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Casio Camera Watch

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June 4, 2004

Image Gallery (4 images)

These days, nothing can really earn the label 'miniature' until it can be strapped onto your wrist. In terms of the digital camera, Casio achieved this feat with the release of the world's first wrist-watch in June 2000: the WQV-1 - a wrist-worn device capable of taking 120 x 120 greyscale images and transferring them to PC via an infrared link.

The increasing sophistication of Casio's watch-cameras has now culminated in the new WQV-10, a wrist-camera with an onboard colour screen that takes 176 x 144 JPEG images and includes 2X digital zoom. The 20 x 20mm, 4,096 colour LCD screen, which also acts as a viewfinder, utilises a 25,344-pixel CMOS sensor which can produce images of 16.77 million colours when transferred to PC. You can also view and manage your photos immediately after they are taken and the WQV-10 has enough memory to store 100 images at a time. As in the original model, data transfer is by infrared link to PC, laptop or PDA, at a maximum rate of 115kbps. A USB adaptor is provided if your computer doesn't have an infrared input along with related driver and imaging editing software. The WQV-10 can also exchange photos with other watches in the family (excluding the early WQV-1/WQV-2 models) and the infrared transfer will operate at a range of up to 10cm.

The camera functions themselves include three presets for outdoor, dusk and indoor photography, automatic electronic shutter speeds from 1/5.5 to 1/1,660 second and a focussing range of 30cm to infinity. The WQV-10 will work in surprisingly low light - producing serviceable pics but not its best - and the scrolling interface that enables you to view, delete, adjust the contrast or name photos using up to 24 characters per image. Of course the device also operates as a normal digital watch with time/date screen, full-month calendar, 5 alarms, a stopwatch function and a choice of four colour schemes, and amazingly, given the uptime of many 'full size' digital cameras, the battery lasts for 6 months under normal use due to a power saving design enables the watch to shut down and conserve energy when not in use.

When we first used the WQV-10 the temptation was to remove it from the wrist in order to get the best angle on a subject, but with practice the need to do this decreased and the desired pics could be obtained easily - even surreptitiously - without un-strapping it. The interface is quite simple with the main 'record' button in an obvious and easily accessible position on the face of the unit and once mastered the watch produces great little snap-shots, the closer you are the better the result. And yes, being only about the size of a standard dive watch, the WQV-10 is one for the voyeurs and Magnum PI's of this world, as well as being a very handy way to ensure that you capture the moment during day-to-day life.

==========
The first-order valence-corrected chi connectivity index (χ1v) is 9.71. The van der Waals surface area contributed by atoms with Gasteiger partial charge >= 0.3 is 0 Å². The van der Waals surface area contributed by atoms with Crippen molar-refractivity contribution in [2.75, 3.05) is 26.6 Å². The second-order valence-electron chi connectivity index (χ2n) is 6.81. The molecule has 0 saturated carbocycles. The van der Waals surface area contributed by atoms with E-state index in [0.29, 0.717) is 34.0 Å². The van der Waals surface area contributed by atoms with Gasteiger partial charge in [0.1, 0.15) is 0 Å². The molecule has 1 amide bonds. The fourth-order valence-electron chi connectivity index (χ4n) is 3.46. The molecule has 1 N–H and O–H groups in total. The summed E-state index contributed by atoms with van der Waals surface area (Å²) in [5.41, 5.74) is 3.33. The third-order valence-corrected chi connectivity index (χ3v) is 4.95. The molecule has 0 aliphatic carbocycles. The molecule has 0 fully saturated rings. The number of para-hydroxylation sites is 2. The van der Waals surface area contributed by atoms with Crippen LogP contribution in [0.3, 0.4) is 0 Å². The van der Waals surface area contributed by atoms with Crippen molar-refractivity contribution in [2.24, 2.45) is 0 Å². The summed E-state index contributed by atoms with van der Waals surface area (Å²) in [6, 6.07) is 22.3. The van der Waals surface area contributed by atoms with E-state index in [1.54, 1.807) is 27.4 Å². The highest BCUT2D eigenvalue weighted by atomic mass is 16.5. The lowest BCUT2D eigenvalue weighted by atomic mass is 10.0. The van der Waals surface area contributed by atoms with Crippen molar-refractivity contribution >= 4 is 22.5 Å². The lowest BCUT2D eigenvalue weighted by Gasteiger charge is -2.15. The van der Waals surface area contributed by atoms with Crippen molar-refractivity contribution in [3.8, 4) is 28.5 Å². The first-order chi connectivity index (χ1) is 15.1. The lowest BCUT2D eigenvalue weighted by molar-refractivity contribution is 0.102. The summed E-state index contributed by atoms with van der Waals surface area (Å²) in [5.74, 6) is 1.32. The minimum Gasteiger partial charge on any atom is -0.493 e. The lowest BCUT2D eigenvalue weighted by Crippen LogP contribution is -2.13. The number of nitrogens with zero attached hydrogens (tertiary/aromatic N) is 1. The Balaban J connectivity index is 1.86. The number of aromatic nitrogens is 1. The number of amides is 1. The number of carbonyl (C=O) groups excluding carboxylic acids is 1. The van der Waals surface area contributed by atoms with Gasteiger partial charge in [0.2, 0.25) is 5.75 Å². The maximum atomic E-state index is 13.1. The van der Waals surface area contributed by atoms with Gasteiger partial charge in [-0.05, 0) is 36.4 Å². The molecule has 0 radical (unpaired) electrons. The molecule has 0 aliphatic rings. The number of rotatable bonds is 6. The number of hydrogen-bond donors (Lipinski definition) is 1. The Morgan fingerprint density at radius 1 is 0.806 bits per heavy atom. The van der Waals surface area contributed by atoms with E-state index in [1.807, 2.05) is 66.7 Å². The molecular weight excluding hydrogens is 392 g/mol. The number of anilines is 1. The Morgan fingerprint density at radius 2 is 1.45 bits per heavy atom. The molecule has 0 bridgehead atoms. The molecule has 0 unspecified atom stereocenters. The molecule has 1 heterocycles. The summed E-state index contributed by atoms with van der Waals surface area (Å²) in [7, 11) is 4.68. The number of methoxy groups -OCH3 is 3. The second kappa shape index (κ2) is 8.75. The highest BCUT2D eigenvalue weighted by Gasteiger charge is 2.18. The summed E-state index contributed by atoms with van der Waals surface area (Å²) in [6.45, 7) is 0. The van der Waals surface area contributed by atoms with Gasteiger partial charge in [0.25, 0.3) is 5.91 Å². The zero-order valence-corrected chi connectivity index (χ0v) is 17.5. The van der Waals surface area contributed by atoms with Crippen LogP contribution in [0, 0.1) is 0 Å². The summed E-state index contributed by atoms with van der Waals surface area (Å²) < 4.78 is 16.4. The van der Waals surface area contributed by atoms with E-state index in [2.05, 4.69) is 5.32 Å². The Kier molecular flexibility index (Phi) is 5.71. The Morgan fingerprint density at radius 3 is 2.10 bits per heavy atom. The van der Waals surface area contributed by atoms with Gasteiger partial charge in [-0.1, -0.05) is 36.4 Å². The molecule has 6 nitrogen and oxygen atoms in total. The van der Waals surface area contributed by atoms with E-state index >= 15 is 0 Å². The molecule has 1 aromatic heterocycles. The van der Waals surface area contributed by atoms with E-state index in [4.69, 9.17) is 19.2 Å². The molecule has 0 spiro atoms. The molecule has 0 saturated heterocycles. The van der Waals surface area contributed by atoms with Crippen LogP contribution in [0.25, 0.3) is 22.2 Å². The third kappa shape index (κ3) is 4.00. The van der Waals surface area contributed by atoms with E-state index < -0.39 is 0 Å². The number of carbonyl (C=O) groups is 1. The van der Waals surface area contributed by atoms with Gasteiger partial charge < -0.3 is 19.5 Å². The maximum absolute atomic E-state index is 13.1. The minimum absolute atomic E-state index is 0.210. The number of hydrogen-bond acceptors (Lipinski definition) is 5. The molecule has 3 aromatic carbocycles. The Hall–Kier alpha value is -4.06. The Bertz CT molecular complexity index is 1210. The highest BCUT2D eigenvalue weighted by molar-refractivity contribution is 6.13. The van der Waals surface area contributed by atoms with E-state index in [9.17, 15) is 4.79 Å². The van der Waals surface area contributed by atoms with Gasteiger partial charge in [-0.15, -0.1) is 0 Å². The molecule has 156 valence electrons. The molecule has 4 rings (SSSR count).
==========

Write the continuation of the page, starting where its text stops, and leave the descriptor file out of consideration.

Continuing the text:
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About the Author
Mike Hanlon Mike grew up thinking he would become a mathematician, accidentally started motorcycle racing, got a job writing road tests for a motorcycle magazine while at university, and became a writer. As a travelling photojournalist during his early career, his work was published in a dozen languages across 20+ countries. He went on to edit or manage over 50 print publications, with target audiences ranging from pensioners to plumbers, many different sports, many car and motorcycle magazines, with many more in the fields of communication - narrow subject magazines on topics such as advertising, marketing, visual communications, design, presentation and direct marketing. Then came the internet and Mike managed internet projects for Australia's largest multimedia company, Telstra.com.au (Australia's largest Telco), Seek.com.au (Australia's largest employment site), top100.com.au, hitwise.com, and a dozen other internet start-ups before founding Gizmag in 2002. Now he writes and thinks. All articles by Mike Hanlon
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